- The Food and Drug Administration has paused a Phase 2 trial of a cell therapy Arcellx is developing for multiple myeloma following the death of a study volunteer, the company said Monday. However, patients nearing infusion of the treatment — a personalized CAR-T therapy made from their immune cells — can receive their dose, Arcellx said.
- The company believes “limitations on bridging therapy” — the chemotherapy or other drugs used to keep cancer at bay while awaiting a CAR-T infusion — were a “contributing factor” to the patient death. Executives are seeking changes to the study’s protocol to allow bridging therapies that are “consistent with current clinical practice,” the company said in its statement.
- Gilead Sciences paid $225 million in cash and made a $100 million investment in Arcellx last year to gain rights to the treatment. If successful, Arcellx’s drug could help Gilead compete with other drugmakers with marketed CAR-T therapies for multiple myeloma.
CAR-T treatments are known for their ability to trigger deep durable responses in people with advanced leukemia, lymphoma and more recently, multiple myeloma. But patients typically have to wait days or weeks to get treated while the therapy is being prepared for use, a critical time in which they’re vulnerable to becoming sicker.
“Bridging therapies” like chemotherapy, radiation and immunotherapies are used during this window to help keep patients’ disease in check, and nearly all patients receive it. However, if a study’s design only allows participants to receive drugs they’ve gotten in the past and progressed on, bridging therapy might be less effective, according to a recently published clinical handbook on CAR-T.
In Arcellx’s case, a study participant undergoing bridging therapy progressed to an aggressive form of multiple myeloma called plasma cell leukemia, SVB Securities analyst Daina Graybosch wrote in a research note on Tuesday. Patients with that form of the disease aren’t eligible for Arcellx’s trial, Graybosch wrote after speaking with Arcellx management.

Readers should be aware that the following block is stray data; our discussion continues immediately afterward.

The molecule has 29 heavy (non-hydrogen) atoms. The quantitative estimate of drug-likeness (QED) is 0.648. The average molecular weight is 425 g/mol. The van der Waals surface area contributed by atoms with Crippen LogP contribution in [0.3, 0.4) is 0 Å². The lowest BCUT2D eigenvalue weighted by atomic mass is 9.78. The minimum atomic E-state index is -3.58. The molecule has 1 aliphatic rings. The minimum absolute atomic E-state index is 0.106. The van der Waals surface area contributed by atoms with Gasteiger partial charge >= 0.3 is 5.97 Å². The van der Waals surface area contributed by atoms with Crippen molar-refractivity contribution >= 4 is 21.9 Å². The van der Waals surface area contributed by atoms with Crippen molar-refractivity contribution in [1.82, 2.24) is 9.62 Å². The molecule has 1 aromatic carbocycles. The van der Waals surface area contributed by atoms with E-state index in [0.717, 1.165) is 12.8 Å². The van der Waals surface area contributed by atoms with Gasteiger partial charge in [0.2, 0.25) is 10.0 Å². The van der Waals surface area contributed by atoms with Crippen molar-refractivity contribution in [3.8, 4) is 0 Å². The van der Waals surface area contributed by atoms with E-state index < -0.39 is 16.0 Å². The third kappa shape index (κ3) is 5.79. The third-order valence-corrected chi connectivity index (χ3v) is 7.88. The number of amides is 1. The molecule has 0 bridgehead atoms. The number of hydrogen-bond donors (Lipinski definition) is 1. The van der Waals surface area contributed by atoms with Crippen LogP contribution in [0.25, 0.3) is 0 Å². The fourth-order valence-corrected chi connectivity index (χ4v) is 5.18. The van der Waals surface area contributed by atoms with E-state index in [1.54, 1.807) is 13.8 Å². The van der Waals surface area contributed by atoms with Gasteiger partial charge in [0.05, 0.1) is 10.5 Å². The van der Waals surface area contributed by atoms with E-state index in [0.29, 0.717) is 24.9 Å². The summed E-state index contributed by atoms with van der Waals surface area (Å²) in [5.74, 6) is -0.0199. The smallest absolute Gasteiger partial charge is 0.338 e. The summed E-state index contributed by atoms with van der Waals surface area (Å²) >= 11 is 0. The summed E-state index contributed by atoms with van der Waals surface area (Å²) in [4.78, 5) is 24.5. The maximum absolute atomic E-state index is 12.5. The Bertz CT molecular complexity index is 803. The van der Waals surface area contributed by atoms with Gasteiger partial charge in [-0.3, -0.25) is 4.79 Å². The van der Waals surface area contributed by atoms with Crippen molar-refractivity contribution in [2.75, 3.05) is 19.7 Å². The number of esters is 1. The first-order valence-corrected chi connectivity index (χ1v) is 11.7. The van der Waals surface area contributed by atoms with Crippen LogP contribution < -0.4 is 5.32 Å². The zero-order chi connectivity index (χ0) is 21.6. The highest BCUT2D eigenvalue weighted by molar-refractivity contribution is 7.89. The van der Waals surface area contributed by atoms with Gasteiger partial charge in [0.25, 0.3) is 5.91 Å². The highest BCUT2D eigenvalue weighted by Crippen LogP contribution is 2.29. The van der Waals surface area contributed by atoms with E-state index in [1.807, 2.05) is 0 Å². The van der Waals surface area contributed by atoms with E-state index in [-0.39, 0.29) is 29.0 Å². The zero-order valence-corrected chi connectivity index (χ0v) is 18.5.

After treatment with Arcellx’s drug, the patient experienced an immune reaction commonly associated with cell therapies and known as cytokine release syndrome. In this case, though, the patient may not have been treated aggressively enough by the site investigator, Graybosch wrote.
While Graybosch believes the FDA will clear Arcellx to resume testing, she questioned whether the regulator will allow for more aggressive bridging therapies in the future, because those therapies could make it harder to tell how well the CAR-T treatment is working.
RBC Capital Markets analyst Brian Abrahams, who covers Gilead, wrote that the trial suspension “may not be a showstopper” for Arcellx because it can be resolved with the FDA. However, the delay won’t help the partners “close the potentially three-year gap” with Legend Biotech, which with partner Johnson & Johnson launched the multiple myeloma CAR-T Carvykti last year.
J&J reported $72 million in Carvykti sales in the first quarter of 2023. Bristol Myers Squibb posted $147 million in sales in the same period for a multiple myeloma CAR-T called Abecma it developed with 2Seventy Bio.
Shares of Arcellx were down 8% in Tuesday trading.